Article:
Maybe for open farmlands, and such, but man made spaces are not yet quite there when they’re done procedurally. I hope firaxis reconsiders.

        • Urthman says:

          I don’t know about any other games featuring procedurally-generated landscapes, but I enjoyed exploring the caves, hills, forests, deserts, rivers, oceans, and hellscapes of Minecraft more than pretty much any hand-crafted game landscapes I can think of.

          A big part of that was Minecraft being the first game I’d played where the landscape was solid and “real” rather than a hollow mesh with pretty pictures painted on it. So maybe an authored world built out of blocks or voxels could be even better. But in even the best hand-crafted landscapes (the Gothic and Risen games, to my mind) there’s something a little less real about a place that is so consistently interesting, something slightly less satisfying when you “discover” something the designer put there for you to discover. Even the biggest of those games feels like a box (that ocean is an invisible wall) compared with Minecraft.

          • pepperfez says:

            I’ll cosign this (minus the Minecraft bit, because I haven’t played it). The feeling of discovery just isn’t the same when you know that you’re finding something that was left especially for you.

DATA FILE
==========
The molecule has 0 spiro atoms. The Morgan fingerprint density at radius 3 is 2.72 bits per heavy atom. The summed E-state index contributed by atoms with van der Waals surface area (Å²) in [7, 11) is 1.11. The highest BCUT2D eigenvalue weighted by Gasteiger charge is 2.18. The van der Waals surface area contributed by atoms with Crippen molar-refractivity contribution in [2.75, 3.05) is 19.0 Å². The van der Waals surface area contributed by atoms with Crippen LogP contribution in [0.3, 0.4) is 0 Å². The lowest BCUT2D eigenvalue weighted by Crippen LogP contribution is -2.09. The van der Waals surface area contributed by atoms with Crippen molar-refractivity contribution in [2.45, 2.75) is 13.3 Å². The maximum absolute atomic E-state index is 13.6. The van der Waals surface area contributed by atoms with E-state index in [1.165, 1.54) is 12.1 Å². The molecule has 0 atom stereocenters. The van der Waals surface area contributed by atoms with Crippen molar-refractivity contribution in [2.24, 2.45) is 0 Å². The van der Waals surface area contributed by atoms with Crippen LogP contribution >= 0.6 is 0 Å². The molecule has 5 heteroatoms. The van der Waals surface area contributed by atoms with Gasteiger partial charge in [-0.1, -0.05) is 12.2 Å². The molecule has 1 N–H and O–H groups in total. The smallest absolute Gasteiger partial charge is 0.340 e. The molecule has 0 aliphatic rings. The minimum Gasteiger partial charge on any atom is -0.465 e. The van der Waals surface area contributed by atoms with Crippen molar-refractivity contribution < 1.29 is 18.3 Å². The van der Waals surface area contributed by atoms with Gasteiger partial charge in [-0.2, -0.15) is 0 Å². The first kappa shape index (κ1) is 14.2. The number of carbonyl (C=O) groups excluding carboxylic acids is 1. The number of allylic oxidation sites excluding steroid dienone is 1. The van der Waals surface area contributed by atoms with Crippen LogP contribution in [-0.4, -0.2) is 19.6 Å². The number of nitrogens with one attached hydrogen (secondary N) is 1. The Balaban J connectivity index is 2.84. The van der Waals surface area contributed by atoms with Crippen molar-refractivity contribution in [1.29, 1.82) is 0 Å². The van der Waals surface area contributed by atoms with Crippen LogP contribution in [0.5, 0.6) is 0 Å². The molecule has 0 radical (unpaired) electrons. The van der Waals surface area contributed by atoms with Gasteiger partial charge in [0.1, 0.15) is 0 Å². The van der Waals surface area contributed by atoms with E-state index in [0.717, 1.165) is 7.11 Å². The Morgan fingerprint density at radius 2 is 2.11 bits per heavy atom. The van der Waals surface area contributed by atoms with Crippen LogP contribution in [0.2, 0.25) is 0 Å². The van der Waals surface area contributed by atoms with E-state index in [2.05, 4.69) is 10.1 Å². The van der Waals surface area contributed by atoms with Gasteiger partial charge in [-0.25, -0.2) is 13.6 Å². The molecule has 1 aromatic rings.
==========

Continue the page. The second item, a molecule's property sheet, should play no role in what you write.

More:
• ffordesoon says:


            You haven’t played Minecraft? I can see not liking it, but not having played it by now is nearly as remarkable to me as not having played Tetris or Super Mario Brothers. And yes, I would absolutely say it will prove to be as important and long-lasting as those games. It’s really something you need to at least try.

          • Geebs says:

            I think that Minecraft complies with the “rule” that procedural generation needs a lot of human input to produce decent results; the biomes in Minecraft are the only real landscape variability, and the differences between biomes heavily human-designed. Minecraft also has a wide variety of human-designed rules on top to provide the gameplay interest.

            I think you can get away with a lot more in a blockworld, too; the uncanny valley for landscapes (err, should that be called the “Unsettling Face”, or something?) sets in at a finer level of detail than actually exists in Minecraft – as in, the player doesn’t recognise that the procedural generation is very same-y because of the lack of detail.